Innovative program celebrates 10 years of online education

September 27, 2010

In the summer of 1997 Belinda Lazarus, professor in UM-Dearborn's School of Education, had an idea that changed the face of education at the University.

After participating in an online course about developing online education programs, Lazarus developed a format based on principles of effective instruction still used today. She began assessing student interest, testing course structure and offering initial courses and was met with overwhelming demand and positive response. Working with Kim Killu, associate professor in the School of Education, the online Master of Education in Special Education Inclusion Specialist certificate program was introduced in 2000.

The online program, the first of its kind in the country, does not offer teacher certification therefore bypassing the various states' certification requirements and allowing the School of Education to reach students worldwide.

"In 2000 we were looking for innovative ways to take existing courses and programs and combine them to develop programs that would appeal to new audiences," said Lazarus, who also serves as coordinator of the program. "This cutting edge certificate program continues to provide highly-desirable information to students around the world, that they may not otherwise have access to."
The program requires 10, three-credit hour courses and is for professionals who wish to learn how to identify, teach and manage students with disabilities in the general education and community settings.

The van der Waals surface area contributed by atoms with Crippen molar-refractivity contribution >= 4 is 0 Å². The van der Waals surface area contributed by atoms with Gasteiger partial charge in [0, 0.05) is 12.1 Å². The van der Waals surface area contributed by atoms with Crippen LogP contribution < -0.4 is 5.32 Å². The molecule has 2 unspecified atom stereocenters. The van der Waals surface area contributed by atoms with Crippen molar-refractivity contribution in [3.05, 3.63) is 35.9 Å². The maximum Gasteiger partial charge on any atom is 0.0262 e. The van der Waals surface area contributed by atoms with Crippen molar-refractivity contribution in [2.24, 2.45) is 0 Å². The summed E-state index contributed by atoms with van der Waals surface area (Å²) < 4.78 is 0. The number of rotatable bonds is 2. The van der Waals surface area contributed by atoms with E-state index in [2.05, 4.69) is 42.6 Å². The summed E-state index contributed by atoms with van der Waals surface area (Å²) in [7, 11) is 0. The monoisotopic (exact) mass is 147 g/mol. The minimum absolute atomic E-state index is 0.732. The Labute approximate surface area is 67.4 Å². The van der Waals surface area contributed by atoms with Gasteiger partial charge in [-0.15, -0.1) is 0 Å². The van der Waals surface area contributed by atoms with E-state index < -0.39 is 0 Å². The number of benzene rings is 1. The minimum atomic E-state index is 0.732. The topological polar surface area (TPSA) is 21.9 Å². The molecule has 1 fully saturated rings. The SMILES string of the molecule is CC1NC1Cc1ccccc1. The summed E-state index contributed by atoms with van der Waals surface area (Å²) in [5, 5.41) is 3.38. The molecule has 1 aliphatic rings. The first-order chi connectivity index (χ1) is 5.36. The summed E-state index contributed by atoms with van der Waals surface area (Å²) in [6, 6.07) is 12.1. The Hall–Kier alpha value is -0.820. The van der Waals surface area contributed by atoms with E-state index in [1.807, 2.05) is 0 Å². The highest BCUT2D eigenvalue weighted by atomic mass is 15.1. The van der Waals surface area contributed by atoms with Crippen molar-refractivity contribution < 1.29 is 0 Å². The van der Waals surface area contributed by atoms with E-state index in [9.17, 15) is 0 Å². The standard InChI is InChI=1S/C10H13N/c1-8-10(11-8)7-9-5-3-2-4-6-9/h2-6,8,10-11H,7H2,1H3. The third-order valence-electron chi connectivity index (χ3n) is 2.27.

Since 2000, more than 500 students in 25 countries including Columbia, Japan, Indonesia, British Columbia, Lebanon, Venezuela, India, Turkey, Korea, Norway and 42 states have earned the degree.

Students are interested in the program for a variety of reasons. Nour Alqassab from Saudi Arabia graduated from the program in 2005 and found its flexible nature to fit nicely into his work and personal life. While not currently working in special education the program appeals to a variety of professionals, with Alqassab saying it "gave me an in-depth view about special education and helped me to apply it in the general sense."

Lazarus and Killu continue to work hard to ensure that students in the Special Education Inclusion Specialist certificate program don't feel isolated although they don't meet in person. Many students still feel a connection to UM-Dearborn and often come to campus for the first time for their graduation ceremony.

Laurie Halvorson Cairns of Victoria, British Columbia, graduated in 2004 and was one of those students saying that graduation was almost a "surreal experience." "Despite having met neither the professors or the students, we had built bonds. It is amazing how much of one's personality shines through via choice of topics and turns of phrases. Those graduates who attended the graduation ceremony met for dinner and we had plenty to talk about."

Cairns, who serves as vice-principal of École Doncaster Elementary school in Victoria, originally chose the program hoping to become an effective support and advocate for her own children and other students with learning disabilities. "The online program allowed me to move from coast to coast and from country to country all while completing the stimulating coursework. The things I learned in the program have helped me in my work to make life easier for children and families with special needs